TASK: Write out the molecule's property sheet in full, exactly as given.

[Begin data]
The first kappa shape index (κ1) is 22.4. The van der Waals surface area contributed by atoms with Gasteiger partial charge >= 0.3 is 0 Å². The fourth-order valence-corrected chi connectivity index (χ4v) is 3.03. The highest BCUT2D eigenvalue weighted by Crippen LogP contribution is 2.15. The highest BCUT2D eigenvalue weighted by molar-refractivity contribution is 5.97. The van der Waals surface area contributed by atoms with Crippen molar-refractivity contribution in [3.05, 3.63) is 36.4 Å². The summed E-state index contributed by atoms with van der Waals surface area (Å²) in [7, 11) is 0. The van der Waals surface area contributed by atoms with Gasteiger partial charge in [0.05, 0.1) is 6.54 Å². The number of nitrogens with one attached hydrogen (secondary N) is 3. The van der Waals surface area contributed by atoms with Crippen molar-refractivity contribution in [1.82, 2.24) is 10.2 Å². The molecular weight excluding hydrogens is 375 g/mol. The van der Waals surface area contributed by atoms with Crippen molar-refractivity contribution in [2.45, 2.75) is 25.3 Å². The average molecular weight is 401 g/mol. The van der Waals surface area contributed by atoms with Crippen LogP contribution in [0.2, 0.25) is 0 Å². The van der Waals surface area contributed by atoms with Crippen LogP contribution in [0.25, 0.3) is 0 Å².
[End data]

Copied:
The first kappa shape index (κ1) is 22.4. The van der Waals surface area contributed by atoms with Gasteiger partial charge >= 0.3 is 0 Å². The fourth-order valence-corrected chi connectivity index (χ4v) is 3.03. The highest BCUT2D eigenvalue weighted by Crippen LogP contribution is 2.15. The highest BCUT2D eigenvalue weighted by molar-refractivity contribution is 5.97. The van der Waals surface area contributed by atoms with Crippen molar-refractivity contribution in [3.05, 3.63) is 36.4 Å². The summed E-state index contributed by atoms with van der Waals surface area (Å²) in [7, 11) is 0. The van der Waals surface area contributed by atoms with Gasteiger partial charge in [0.05, 0.1) is 6.54 Å². The number of nitrogens with one attached hydrogen (secondary N) is 3. The van der Waals surface area contributed by atoms with Crippen molar-refractivity contribution in [1.82, 2.24) is 10.2 Å². The molecular weight excluding hydrogens is 375 g/mol. The van der Waals surface area contributed by atoms with Crippen molar-refractivity contribution in [2.45, 2.75) is 25.3 Å². The average molecular weight is 401 g/mol. The van der Waals surface area contributed by atoms with Crippen LogP contribution in [0.2, 0.25) is 0 Å². The van der Waals surface area contributed by atoms with Crippen LogP contribution in [0.25, 0.3) is 0 Å².